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July 26, 2012
temporary files - what is the resolution?
From the DMD versioning talk I came to the changelog for 2.060 and found #7537 fixed (http://d.puremagic.com/issues/show_bug.cgi?id=7537), which I had to work around before.
Seeing as this is a basic C library function, I was wondering if D could have a modern version. Looking at the MSDN it seems, like Microsoft added quite a few functions to the Visual Studio C Runtime over the years:

          directory         generates  security enhanced¹

tmpnam_s   current working²  filename   yes
tmpnam     current working²  filename   no
_tempnam   TMP/user defined  filename   no
tmpfile_s  system root       FILE ptr³  yes
tmpfile    system root       FILE ptr³  no

¹ = http://msdn.microsoft.com/en-us/library/8ef0s5kh(v=vs.80).aspx
² = functions that use the current working directory require that you set it to the desired location first, which makes them difficult to use in a library, especially since the cwd is attached to the process and other user threads may not be prepared for sudden changes
³ = these files are automagically deleted when the process exists

It looks like "GetTempFileName" (http://msdn.microsoft.com/en-us/library/windows/desktop/aa364991(v=vs.85).aspx) is the actual operating system function that is used by the C Runtime. I'd like to see a cross-platform solution that uses GetTempFileName on Windows. The result should be usable as a D File. It is currently impossible to create a std.stream wrapped around a File.tmpfile, because it returns a C FILE pointer (and until 2.060, because of the administrator rights issue on Windows).
On Unix mkstemp (http://pubs.opengroup.org/onlinepubs/009695399/functions/mkstemp.html) looks like a pretty similar function as well. Unlike the Windows equivalent it returns an open file descriptor/handle in addition to the file name. In both cases the user has to delete the files after use. To me it looks they are flexible enough to write up set of cross-platform (Windows/MacOS X/Linux/FreeBSD) functions for temporary files.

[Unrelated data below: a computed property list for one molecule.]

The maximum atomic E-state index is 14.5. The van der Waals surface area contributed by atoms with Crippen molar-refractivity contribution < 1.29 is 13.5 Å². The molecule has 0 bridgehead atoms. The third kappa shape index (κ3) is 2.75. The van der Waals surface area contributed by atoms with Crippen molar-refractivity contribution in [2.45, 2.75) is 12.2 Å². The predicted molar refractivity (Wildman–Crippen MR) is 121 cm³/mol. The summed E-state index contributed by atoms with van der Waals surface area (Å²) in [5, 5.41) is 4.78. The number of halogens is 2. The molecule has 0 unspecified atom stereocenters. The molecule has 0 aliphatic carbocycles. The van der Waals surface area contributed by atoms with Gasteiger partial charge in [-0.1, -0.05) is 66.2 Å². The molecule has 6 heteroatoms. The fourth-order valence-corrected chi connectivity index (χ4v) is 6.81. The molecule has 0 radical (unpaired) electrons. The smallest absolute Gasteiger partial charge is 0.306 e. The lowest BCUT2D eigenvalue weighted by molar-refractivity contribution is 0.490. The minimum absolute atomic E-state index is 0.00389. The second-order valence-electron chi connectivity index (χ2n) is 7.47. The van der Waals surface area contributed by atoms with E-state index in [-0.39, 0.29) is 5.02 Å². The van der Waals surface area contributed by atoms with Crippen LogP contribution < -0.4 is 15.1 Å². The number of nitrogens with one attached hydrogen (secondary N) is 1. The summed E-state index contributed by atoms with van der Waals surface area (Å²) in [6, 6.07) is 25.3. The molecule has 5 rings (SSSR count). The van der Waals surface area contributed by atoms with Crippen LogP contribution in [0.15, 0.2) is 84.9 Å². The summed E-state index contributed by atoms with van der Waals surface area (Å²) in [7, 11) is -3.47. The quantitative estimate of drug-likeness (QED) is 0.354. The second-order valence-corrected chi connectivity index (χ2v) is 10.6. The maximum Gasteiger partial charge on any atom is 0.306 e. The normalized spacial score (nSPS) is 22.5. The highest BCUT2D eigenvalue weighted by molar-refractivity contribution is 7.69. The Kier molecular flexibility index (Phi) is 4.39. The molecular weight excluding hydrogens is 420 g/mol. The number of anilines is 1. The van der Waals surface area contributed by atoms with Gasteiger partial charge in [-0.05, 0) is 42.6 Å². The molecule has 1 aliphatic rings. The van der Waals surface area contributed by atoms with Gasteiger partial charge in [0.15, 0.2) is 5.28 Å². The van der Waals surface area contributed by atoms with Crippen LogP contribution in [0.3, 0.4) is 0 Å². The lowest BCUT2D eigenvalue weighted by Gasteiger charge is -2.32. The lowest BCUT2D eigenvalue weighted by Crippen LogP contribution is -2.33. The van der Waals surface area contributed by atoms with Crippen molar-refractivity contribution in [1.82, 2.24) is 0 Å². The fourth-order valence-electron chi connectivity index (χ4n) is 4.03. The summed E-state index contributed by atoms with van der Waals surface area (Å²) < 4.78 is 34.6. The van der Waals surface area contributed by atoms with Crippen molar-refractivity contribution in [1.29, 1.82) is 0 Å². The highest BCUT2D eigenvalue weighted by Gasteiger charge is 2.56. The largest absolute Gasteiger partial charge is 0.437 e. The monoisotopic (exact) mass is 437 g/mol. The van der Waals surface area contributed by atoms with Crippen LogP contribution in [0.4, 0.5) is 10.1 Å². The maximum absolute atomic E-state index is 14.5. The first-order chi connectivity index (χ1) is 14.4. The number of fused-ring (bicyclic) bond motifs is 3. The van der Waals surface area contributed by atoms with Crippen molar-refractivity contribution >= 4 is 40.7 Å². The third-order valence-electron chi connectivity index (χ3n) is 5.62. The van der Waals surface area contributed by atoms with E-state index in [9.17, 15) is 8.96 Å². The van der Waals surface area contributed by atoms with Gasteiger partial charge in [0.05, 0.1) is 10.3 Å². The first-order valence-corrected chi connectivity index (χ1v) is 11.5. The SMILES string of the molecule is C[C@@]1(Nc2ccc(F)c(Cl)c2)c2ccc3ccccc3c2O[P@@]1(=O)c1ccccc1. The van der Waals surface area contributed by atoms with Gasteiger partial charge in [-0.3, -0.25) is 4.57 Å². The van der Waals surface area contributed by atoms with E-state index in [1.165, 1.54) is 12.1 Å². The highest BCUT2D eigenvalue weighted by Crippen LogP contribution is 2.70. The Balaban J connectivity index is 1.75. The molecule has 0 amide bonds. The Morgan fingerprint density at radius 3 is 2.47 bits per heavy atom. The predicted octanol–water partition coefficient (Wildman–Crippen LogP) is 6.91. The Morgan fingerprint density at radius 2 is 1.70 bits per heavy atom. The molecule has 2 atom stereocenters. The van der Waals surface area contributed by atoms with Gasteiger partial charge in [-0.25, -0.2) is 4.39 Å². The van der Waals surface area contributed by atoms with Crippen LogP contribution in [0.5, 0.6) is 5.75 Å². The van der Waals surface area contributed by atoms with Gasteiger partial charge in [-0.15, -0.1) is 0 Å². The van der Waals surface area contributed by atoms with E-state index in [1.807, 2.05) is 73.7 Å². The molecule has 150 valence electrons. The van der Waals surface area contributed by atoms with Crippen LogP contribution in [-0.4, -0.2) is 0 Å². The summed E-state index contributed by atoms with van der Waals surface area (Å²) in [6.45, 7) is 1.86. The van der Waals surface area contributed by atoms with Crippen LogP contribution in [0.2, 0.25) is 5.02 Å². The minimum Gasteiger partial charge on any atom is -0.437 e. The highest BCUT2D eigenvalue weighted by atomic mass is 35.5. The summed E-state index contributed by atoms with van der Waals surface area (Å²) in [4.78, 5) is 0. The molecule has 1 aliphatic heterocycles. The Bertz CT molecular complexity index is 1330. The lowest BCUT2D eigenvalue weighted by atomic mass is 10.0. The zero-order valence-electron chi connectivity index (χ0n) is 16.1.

The question is: Is the problem solved with the fixed bug, or is there interest in D functions for temporary files?

-- 
Marco
July 26, 2012
Re: temporary files - what is the resolution?
On Thursday, July 26, 2012 03:49:27 Marco Leise wrote:
> The question is: Is the problem solved with the fixed bug, or is there
> interest in D functions for temporary files?

Of course there is. tmpfile is a horrible function. And actually, pretty much 
every C function for creating a temp file or even just a temp file name sucks. 
Most of them are marked as "don't ever use" and the like, and the ones that 
aren't are still quite poor (e.g. on some systems tmpnam, can only generate 26 
unique file names with a given prefix). As bad as tmpfile is, at least it _sort 
of_ works. But it doesn't give you a file name, and it deletes the file when 
it's closed, both which make it unusable for a lot of use cases.

I was working on a solution but ran into problems on Windows due to missing C 
function declarations which were required in order to be able to create a 
temporary file without introducing a race condition, and I temporarily tabled 
it. I need to get back to it.

I did create a nice, cross-platform function for generating a random file name 
which used D's random number generators and created a pull request for it ( 
https://github.com/D-Programming-Language/phobos/pull/691 ). By default, It